San Francisco makes the transition to 2017, viewed from Marin County.
It’s about 1.25 miles between the anchorages at either end of the span. This video almost covers that in around 35 seconds, (I speeded up the video), meaning we’re traveling about 120 miles per hour. Hard to believe.
I recently celebrated a birthday and I received a card with this wonderful picture on it. I dare you to look at this picture and not smile.
Actually, it’s just another sunset over the Pacific, viewed from the Marin Headlands (just north of San Francisco).
Just looking down on some kind of water plants, blowing in the wind, somewhat manipulated to create a loop. Not that it matters, but filmed with an iPhone in Point Reyes National Seashore…
A couple of scenes of the view of Half Dome taken from Glacier Point, followed by a scenic vista from near Inspiration Point (a short hike above Tunnel View). Freshly filmed from about 10 days ago!
The most iconic photo destination in Yosemite National Park? Certainly the most visited, at least during the daytime, but at nighttime the crowds dwindle. Time lapsers open their apertures, lengthen their exposures and crank up the ISO. I’m the crazy guy in the red beanie with the flashlight.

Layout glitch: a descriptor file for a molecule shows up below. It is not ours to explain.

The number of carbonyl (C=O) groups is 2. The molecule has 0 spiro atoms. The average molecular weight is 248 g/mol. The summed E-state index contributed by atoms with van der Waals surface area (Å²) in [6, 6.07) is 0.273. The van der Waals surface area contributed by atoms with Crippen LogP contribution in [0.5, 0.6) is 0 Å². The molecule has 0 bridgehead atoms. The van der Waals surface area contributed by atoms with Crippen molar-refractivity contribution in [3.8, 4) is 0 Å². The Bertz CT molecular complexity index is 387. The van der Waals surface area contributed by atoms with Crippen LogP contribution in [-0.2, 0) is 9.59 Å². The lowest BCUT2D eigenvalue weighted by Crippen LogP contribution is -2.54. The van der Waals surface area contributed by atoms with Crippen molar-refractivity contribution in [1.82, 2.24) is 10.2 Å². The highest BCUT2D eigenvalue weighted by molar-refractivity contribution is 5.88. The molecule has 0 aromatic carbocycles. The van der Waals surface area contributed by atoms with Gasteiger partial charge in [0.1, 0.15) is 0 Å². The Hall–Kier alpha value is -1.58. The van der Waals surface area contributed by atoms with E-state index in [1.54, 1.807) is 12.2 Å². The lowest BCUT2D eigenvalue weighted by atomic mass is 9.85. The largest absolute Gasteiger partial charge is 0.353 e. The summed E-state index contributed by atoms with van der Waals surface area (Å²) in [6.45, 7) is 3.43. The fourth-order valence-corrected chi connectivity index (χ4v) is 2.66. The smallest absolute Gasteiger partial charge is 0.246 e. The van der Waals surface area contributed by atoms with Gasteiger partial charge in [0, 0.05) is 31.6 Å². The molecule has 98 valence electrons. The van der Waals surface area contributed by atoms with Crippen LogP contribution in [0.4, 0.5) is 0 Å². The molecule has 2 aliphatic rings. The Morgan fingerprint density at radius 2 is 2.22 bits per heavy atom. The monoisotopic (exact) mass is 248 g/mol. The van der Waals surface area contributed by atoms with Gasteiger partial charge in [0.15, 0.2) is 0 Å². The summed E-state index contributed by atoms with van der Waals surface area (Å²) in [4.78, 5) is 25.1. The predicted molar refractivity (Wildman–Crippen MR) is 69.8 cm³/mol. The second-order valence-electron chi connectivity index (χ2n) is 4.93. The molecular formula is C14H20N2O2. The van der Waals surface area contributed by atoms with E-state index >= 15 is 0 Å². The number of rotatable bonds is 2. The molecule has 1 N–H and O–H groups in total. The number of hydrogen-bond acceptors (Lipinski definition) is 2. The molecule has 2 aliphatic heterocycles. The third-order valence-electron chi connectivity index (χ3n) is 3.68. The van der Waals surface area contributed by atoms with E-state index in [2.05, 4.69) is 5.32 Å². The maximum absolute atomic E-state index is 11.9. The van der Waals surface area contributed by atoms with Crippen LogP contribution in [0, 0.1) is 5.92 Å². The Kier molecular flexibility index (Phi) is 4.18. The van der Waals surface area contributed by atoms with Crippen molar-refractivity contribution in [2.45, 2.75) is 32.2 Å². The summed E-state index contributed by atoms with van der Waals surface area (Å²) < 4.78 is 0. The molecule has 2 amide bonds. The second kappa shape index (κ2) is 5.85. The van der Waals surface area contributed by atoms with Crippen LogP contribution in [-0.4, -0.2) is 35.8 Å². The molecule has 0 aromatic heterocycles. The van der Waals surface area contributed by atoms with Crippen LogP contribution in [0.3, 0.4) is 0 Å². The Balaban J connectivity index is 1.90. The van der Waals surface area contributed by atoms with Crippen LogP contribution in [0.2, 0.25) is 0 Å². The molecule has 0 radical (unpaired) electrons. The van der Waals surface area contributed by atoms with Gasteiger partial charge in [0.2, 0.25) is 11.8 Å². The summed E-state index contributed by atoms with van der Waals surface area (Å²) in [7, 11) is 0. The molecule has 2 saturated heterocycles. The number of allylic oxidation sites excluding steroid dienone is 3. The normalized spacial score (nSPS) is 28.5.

Here’s a nostalgic photo from 1922: my Mom, my GrandMom & my Great-GrandMom navigate this river known as life (actually, it’s the Little Miami River in Ohio). What more can I say? I owe my very existence to them.
Feeling guilty for my last post (see punishing strobe video below), I thought I would counter with a mellow sunrise (from yesterday) along the Sausalito (California) waterfront. San Francisco can be viewed in the distance. Lots of seagulls & a fishing boat indicate that the herring are still running. Peace.
An iPhone self-portrait: my reflection in a swirling eddy of water after a storm.